distance <- rnorm(population)*

mydata <- data.frame(x=center.X+distance*cos(angle), y=center.Y+distance*sin(angle))

smoothScatter(mydata, nrpoints=0, main="Population Density")

# Let's imagine that there is an unobserved variable called "soil quality" which varies in both the x and y.

mydata$soil.quality <- sin(mydata$x*pi/50+mydata$y*pi/100)+1

# Farm size is random. But on average smaller as the plots get closer to the city center.

mydata$size <- runif(population)/4+abs(distance)/100

# In order to produce some cool graphs we will need to install a new package:

qplot(x, y, data=mydata, size=size, colour = soil.quality, main="Farms tend to be smaller near town")

# Rainfall also is spatially correlated.
mydata$rainfall <- sin(mydata$x*pi/60+mydata$y*pi/160) + sin(mydata$y*pi/60)+1

qplot(x, y, data=mydata, size=size, colour = rainfall, main="Rainfall is also distributed spatially")

# Now, let's imagine some technology usage, say fertilizer.

mydata$fert.use = mydata$rainfall-mydata$soil.quality+mydata$size+rnorm(population) + 4

qplot(x, y, data=mydata, size=size, colour = fert.use, main="Fertilizer use as a result should also be spatially distributed")

# Now let's see if we can't test if we can if fertilizer use is spatially correlated.

# The trick is figuring out what that means.

# I will define it as this, spatial correlation is the test to see if the use of fertilizer by one person is correlated with the use of fertilizer by another person.

# So I need to figure out a way of finding out what the closest person fertilizer usage is.

neighbor.fert.use <- neighbor.x <- neighbor.y <- 0

for (i in 1:population) {
  # We will look at each person i and find the person which is closest.
  # First let us constuct a variable that measures distance.
  # This is that standard Euclidean distance formula.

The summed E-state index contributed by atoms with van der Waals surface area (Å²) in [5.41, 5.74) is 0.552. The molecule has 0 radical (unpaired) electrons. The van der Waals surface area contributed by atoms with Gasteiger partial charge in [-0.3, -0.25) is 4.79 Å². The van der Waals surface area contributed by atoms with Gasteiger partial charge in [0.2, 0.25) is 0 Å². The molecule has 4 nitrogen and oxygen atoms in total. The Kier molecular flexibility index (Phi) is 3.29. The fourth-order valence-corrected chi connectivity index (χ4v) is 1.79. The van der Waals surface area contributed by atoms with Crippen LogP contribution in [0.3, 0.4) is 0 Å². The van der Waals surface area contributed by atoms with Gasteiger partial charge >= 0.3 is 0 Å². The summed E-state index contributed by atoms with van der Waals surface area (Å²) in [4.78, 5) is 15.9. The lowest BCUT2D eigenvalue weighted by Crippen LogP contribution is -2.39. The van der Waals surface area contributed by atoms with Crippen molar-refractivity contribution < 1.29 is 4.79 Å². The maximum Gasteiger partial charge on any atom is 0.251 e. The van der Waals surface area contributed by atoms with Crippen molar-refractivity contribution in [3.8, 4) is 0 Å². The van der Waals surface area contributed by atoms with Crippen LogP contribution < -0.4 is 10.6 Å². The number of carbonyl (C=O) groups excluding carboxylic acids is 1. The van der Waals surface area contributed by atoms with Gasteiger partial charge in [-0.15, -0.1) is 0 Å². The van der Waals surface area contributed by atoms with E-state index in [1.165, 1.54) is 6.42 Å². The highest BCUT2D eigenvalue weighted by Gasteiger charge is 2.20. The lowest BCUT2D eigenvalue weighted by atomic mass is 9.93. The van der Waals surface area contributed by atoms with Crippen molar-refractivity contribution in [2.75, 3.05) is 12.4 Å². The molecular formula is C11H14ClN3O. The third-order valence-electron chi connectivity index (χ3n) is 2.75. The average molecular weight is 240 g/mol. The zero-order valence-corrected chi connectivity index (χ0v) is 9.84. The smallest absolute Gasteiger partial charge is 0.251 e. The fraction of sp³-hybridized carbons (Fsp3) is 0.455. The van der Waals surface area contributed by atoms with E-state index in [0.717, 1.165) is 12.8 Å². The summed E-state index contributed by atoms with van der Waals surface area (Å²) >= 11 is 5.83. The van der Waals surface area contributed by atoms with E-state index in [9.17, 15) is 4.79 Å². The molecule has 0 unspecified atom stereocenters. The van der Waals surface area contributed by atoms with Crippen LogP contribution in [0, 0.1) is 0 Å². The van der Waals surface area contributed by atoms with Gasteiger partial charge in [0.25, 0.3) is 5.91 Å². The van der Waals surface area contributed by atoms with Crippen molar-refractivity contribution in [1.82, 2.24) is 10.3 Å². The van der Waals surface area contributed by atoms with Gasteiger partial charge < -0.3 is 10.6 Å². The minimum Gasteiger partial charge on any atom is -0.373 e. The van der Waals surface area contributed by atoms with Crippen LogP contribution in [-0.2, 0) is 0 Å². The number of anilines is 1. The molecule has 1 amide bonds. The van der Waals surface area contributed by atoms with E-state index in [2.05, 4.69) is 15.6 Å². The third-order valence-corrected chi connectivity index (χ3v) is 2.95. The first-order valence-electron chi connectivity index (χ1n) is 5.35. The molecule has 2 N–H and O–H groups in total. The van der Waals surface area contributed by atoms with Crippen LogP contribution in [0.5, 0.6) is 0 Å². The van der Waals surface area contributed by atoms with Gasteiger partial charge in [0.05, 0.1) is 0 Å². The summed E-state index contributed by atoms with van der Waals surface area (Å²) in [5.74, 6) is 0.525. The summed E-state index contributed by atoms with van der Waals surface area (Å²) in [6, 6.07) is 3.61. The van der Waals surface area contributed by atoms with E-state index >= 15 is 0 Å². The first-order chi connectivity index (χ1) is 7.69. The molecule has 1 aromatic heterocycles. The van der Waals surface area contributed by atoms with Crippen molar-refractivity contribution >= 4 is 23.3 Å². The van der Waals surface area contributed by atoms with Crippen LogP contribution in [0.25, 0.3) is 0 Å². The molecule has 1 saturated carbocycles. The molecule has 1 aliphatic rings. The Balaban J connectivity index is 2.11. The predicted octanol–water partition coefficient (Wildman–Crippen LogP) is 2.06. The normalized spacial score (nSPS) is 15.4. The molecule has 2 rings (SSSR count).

distance.from.i = ((mydata$x[i]-mydata$x)^2 + (mydata$y[i]-mydata$y)^2)^.5

  # The following set of nested statements can be somewhat confusing.  Read from the inside statement first.
  # rank() will create a vector of length population that ranks distance from i.
  # Outside of that is a logical operator that will create a vector of length population which is all False except from rank == 2 which is true which means that mydata$fert will be drawn from that single value of rank==2.
  # Finally we assign it to the ith place in the neighbor.fert.use vector.
  neighbor.fert.use[i]<- mydata$fert.use[rank(distance.from.i, ties.method="random")==2]
  neighbor.x[i]<- mydata$x[rank(distance.from.i, ties.method="random")==2]
  neighbor.y[i]<- mydata$y[rank(distance.from.i, ties.method="random")==2]

plot(mydata$x,mydata$y, main="Arrows indicate closest farm")
for (i in 1:population) arrows(x0=mydata$x[i], x1=neighbor.x[i],y0=mydata$y[i], y1=neighbor.y[i],length = 0.075)

# From the plot we can see that the farm matching algorithm specified above appears to be working well.  We can see from that plot that every farm has a farm that is closest to it however there is some farms that are not the closest farm to any other farm (which makes sense).

cor(neighbor.fert.use, mydata$fert.use)
# From the correlation between fertilizer uses between each farm and it's closest neighbor I get a correlation of around .4
# This indicates that fertilizer use is spatially correlated.  However, as a result of how we set up the model this correlation is rather simple to handle.  It is not because a neighbor uses fertilizer that a farmer will use fertilizer but rather the effect of unobservables which is driving the use of fertilizer.  Mainly rainfall variation and soil quality variation.

# Imagine that we observe rainfall but not soil quality.  Let's see how well we can predict fertilizer usage.

# first let's remember how fertilizer use is calculated:
# mydata$fert.use = mydata$rainfall-mydata$soil.quality+mydata$size+rnorm(population) + 4

# We can see that the coefficient on rainfall is too small.  This is because within the construction of this sample rainfall is correlated with soil quality.

# Let's try to include technology choice of closest farm neihbor as a proxy for the spatial correlation of soil quality.

# We can see that the coefficient on rainfall is even smaller.  This indicates that controlling for the neighbors choice is not helping.  Why is that?

# Sure, controlling for the neighbors fertilizer use is controlling for some of the soil quality variable.  However, what else is in the neighbor's decision = rainfail+size.  Since size is correlated spatially and rainfall is correlated spatially controlling for the neighbor's choice in effect controls for some of the effects of the explanatory variables.  Thus, both rain and size variables suffer as a result of controlling for the nearest neighbor's technology choice.